Connect with us

News

The new Pro Bowl format means one less postseason assignment for the officials

NFL officials no longer needed at the Pro Bowl.

Published

on

For many years, the Pro Bowl officiating assignment was a gift for retiring officials or a consolation prize for officials who just missed a playoff assignment.

Now, with a re-imagined Pro Bowl — more of a skills competition than an actual game — there is no longer a need for NFL officials to work the game.

Pro Bowl used to be a retirement gift

Retiring officials sometimes leave their shoes on the field after their last game.

For many seasons the NFL Pro Bowl was in Los Angeles and featured all star players from the Eastern Division and Western Divisions; officials on the west coast worked the game for the most part. A young field judge named Jim Tunney worked the 1960-1965 Pro Bowls in the LA Coliseum. In his book Impartial Judgement, Tunney said that was more of a result of few Los Angeles-centric field judges who were in the NFL’s good graces.

After the AFL and NFL merged in 1970, the AFC and the NFC all-stars played each other. For the first several years, the game was held at an NFL stadium that wasn’t hosting the Super Bowl. From 1979-2015 all but two Pro Bowls were held at Aloha Stadium in Hawaii (the other two were held in Miami and Phoenix). Many retiring NFL officials would get the Pro Bowl assignment in Hawaii. Several championship-level officials like Lou Palazzi, Pat Harder, Frank Sinkovitz, Tony Veteri, Sr., Stan Javie, Bill O’Brien, Dale Orem and Tom Kelleher worked their last game in Aloha Stadium. Quite the retirement gift! In fact, one time I reached out to a retired official in early March, and he was still in Hawaii from the Pro Bowl on an extended vacation.

Going into the 21st Century, the NFL continued to assign the Pro Bowl to retiring officials; however the Pro Bowl assignment wasn’t guaranteed to a retiring official.

Other times, the NFL assigned the Pro Bowl to a middle-of-the-pack official who maybe didn’t quite make the grade or was tied around the cut line for a playoff game. Sometimes, an official that showed improvement might go to Honolulu rather than a wild card in Green Bay. In their first seasons as referees, Dick Hantak and Pete Morelli were not eligible to work a playoff game. Yet, they must have done something good that season as the NFL assigned both to the Pro Bowl in Hawaii after their rookie campaign as a referee.

In some cases, an assignment to Hawaii was a nice consolation prize to an official who may have just missed the grade for a playoff. While not getting a playoff game might have stung, a trip to Hawaii could be some good healing balm.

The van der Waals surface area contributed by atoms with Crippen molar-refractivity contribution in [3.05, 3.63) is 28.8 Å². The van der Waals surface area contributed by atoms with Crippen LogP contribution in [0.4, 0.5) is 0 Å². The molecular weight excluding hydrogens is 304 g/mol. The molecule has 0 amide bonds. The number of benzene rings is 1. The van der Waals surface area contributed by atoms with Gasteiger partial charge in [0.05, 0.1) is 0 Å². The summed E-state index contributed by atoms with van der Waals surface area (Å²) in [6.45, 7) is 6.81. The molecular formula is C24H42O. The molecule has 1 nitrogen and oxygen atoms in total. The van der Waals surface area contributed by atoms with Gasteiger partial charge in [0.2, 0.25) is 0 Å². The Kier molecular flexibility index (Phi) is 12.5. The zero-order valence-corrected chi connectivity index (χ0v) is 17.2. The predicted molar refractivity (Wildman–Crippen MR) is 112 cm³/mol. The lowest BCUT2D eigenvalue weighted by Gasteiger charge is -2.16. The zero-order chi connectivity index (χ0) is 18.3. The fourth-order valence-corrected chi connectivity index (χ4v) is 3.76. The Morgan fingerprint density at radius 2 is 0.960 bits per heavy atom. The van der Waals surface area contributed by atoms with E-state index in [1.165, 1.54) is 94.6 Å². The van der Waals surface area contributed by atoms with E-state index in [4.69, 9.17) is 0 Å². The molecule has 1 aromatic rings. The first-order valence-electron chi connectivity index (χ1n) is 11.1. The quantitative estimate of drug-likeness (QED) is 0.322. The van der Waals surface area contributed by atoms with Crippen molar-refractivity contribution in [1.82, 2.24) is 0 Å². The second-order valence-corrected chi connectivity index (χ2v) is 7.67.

An exhibition game turns into an unwatchable game

Let’s be honest, the Pro Bowl was never a highly competitive game. Not many all-star games are. NFL players had just spent several months putting their bodies through a grueling season. No one wanted to throw their bodies around for an exhibition game.

Up until the last few years, Pro Bowls featured the AFC versus the NFC. There were still hard feelings between the two leagues and the Pro Bowl meant something in the early 1970s. But, by the 1980s many of those players had retired and free agency blurred the old AFL-NFL lines. In short, it didn’t mean as much to the players.

For many years the Pro Bowl was one week after the Super Bowl. Many times the Super Bowl players showed up at the Pro Bowl. Starting in 2015, the NFL played the Pro Bowl the week before the Super Bowl. So, those playing in the Super Bowl didn’t play.

The NFL also revised rules for the Pro Bowl. It got to a point where blitzes weren’t allowed, and other hard-hitting aspects of the game were against the rules. With worries about concussions, the players didn’t hit hard and ball carriers went down quickly. Many fans criticized the game for poor-quality of play and were no longer interested to show up or watch on TV to the point where the 2022 Pro Bowl devolved into basic two-hand touch and was panned by fans and the hot-take artists.

No need for officials now

Now, the Pro Bowl is a skills competition and flag football game.

I don’t know how talks went (or if there were any talks) between the NFL and the officials union about the re-imagined Pro Bowl. But let’s face it: who wants to officiate dodge ball or a flag football? After a long season, I’m sure the officials would rather spend the time at home instead of being a prop in a skills competition.

With the loss of the Pro Bowl, zebra-watchers have one less tea leaf to read. The Pro Bowl used to give us an insight into what officials just missed the grade cutoff for the playoffs and what officials might be retiring. But no more.

While officiating fans might miss reading the above tea leaves, do we really miss the Pro Bowl, especially the Pro Bowl as it was in its last few years?

Mark Schultz is a high school football official, freelance writer and journalist. He first became interested in officiating when he was six years old, was watching a NFL game with his father and asked the fateful question, "Dad, what are those guys in the striped shirts doing?"

Advertisement
Advertisement